US agents dispatched to Seattle to protect federal buildings

Chris Grygiel
Associated Press

Seattle – More federal agents have been dispatched to Seattle to protect federal property amid lingering unrest in the city following the shutdown earlier this month of a protest zone where demonstrators camped out for weeks during George Floyd protests.

The agents with the special response team of the U.S. Customs and Border Protection agency will not confront demonstrators in Seattle like federal agents sent to Portland, Oregon have in their nightly clashes with protesters, Seattle Mayor Jenny Durkan said she was told.

The agents sent to Seattle are on standby to help other federal law enforcement officials protect federal facilities in the city, said two law enforcement officials with knowledge of the plans who spoke anonymously because they were not authorized to discuss the operation publicly.

Workers from a Capitol Hill property management company clean up the intersection of 11th and E. Pike Street, Thursday in Seattle, where clothing from the business, Rove, at left was looted and lit on fire in the street last night.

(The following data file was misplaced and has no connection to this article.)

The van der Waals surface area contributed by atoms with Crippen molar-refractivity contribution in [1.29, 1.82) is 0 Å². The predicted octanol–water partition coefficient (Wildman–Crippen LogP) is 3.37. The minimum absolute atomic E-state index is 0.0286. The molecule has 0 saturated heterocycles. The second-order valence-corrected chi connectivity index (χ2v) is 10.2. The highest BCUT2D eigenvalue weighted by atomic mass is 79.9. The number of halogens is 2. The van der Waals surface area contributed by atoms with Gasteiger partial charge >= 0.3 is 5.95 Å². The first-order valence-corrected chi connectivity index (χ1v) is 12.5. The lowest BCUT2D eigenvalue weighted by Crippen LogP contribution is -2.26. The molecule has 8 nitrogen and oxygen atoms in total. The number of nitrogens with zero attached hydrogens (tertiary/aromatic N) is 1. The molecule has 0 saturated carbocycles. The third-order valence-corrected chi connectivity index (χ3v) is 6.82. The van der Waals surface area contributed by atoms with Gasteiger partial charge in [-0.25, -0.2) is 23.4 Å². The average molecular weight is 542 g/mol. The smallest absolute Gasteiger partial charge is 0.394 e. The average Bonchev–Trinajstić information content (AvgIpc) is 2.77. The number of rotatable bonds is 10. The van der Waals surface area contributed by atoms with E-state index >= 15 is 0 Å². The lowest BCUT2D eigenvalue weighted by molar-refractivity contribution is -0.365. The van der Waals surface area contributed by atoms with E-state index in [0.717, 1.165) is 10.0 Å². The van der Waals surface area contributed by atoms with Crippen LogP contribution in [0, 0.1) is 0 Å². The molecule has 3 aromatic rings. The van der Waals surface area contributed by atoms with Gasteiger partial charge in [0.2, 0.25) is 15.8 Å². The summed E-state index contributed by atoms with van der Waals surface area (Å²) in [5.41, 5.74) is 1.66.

They arrived after businesses in Seattle were vandalized this week in the downtown area and in the nearby Capitol Hill neighborhood. A small section of Capitol Hill was occupied last month by the protesters and turned into the so-called “Capitol Hill Occupied Protest Zone.”

Demonstrators took over the the several block area for about two weeks until authorities returned in force and cleared out the area on July 1 after two fatal shootings.

King County Executive Dow Constantine said in a tweet late Thursday that a federal plane landed at an airport in Seattle that evening and that “more than a dozen personnel drove off to an unknown destination.”

President Donald Trump’s administration has also announced that agents would be sent to Chicago and Albuquerque, New Mexico.

Constantine said people in the Seattle area reject “Trump’s unconstitutional use of federal force. It is a transparent attempt to intimidate. But we will not be intimidated.”

In Portland, the protesters who demonstrate every night have set fires just outside a federal courthouse and torn down a protective fence. The federal agents have repeatedly used tear gas to drive the crowds away from the building and Portland Mayor Ted Wheeler was tear-gassed Wednesday night as he stood in solidarity with the protesters.

Oregon’s general attorney general is seeking a court order restraining the actions of federal agents in the city during the demonstrations, which have occurred nightly since George Floyd was killed in Minneapolis.

Oregon officials have said federal agents in unmarked cars wrongly detained Portland residents during the demonstrations.

Associated Press writer Michael Balsamo in Washington contributed to this report.